Do you value your career?

Do you value your career?, by resident EA and PA expert Debbie Newman.

I recently spoke at an EA & PA National Conference to discuss an issue that concerns me, and I’d like you to reflect on the following question. “If you meet someone new, at a bar for example, and they ask you what you do, are you embarrassed to tell them you are an assistant?”

 

I know many EAs and PAs “sell” their role by talking about who they work for, and focus on the achievements of their manager, rather than their own achievements. If this is you, then let’s work on that, as you are never going to convince someone your career is valuable, if you don’t believe it is yourself.

 

I consider EAs and PAs to be crucial to an organisation. They determine whether something is going to run like clockwork or whether it is going to be utter chaos. EAs have the ear of the CEO, the big cheese, the head honcho; whatever their title. They are the power behind “the boss”, and if they have the wrong EA in the role, that EA can destabilise their boss’ career and damage their personal brand. Gone are the days of the traditional secretary role where they sit there waiting to be asked to make a pot of tea. I believe a key issue is people still think that is what today’s EAs and PAs do, as we can’t really pinpoint exactly what we do in one day, as it’s so varied. Allow me to list some key skills successful EAs must have:

 

People skills

Problem solving skills

Being able to think on your feet

Being able to multi-task

EQ

IQ

Confidentiality

Attention to detail

Excellent spelling and grammar

Time keeping

Relationship building

Networking

Reliability

Dependability

Being able to think outside the box

Great memory

Mind-reader

Being proactive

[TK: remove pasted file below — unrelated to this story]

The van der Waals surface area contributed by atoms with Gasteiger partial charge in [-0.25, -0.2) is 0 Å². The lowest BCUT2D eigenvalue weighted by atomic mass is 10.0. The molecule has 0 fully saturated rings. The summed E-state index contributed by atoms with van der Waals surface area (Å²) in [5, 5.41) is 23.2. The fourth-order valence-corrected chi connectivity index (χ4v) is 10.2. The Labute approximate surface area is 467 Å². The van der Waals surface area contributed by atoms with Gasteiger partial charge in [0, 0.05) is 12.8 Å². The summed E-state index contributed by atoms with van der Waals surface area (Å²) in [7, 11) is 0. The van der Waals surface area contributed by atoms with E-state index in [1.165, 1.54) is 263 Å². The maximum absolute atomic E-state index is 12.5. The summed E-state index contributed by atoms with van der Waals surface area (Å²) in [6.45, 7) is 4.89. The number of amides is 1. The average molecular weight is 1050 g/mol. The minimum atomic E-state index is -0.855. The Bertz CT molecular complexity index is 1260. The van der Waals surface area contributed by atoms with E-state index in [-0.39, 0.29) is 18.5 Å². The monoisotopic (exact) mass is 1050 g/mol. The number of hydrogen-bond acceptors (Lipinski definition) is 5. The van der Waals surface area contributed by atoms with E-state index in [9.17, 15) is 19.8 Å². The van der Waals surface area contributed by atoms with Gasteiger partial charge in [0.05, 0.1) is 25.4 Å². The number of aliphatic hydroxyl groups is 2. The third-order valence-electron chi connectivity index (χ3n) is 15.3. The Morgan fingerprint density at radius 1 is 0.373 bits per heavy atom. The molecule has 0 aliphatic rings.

The majority of these skills cannot be taught in a classroom, but they are qualities that successful EAs seem to have. I challenge you to come up with a career that demands all of these skills, and then some.

 

If the above doesn’t inspire you to be proud of your chosen career, then I think you need to “fake it ‘til you make it” with an elevator pitch, for when you’re telling that person you just met in the bar what you do for a living. An elevator pitch is a brief and punchy summary of your profession, and should take no longer than 30 seconds to say. You should be confident in yourself and your abilities when writing your pitch. Be sure to make it interesting and start off with a strong statement, to make them want to know more. Most importantly, practice, practice, practice your elevator pitch until it sounds natural.

 

So, what do you think of this for an elevator pitch? “I am the backbone of the organisation. Last year, I saved the company over $100,000. My role encompasses coaching, advising, coordinating and managing senior level executives. Essentially, I am a productivity asset. My career is more commonly referred to as an Executive Assistant”.

 

 

 

 

 

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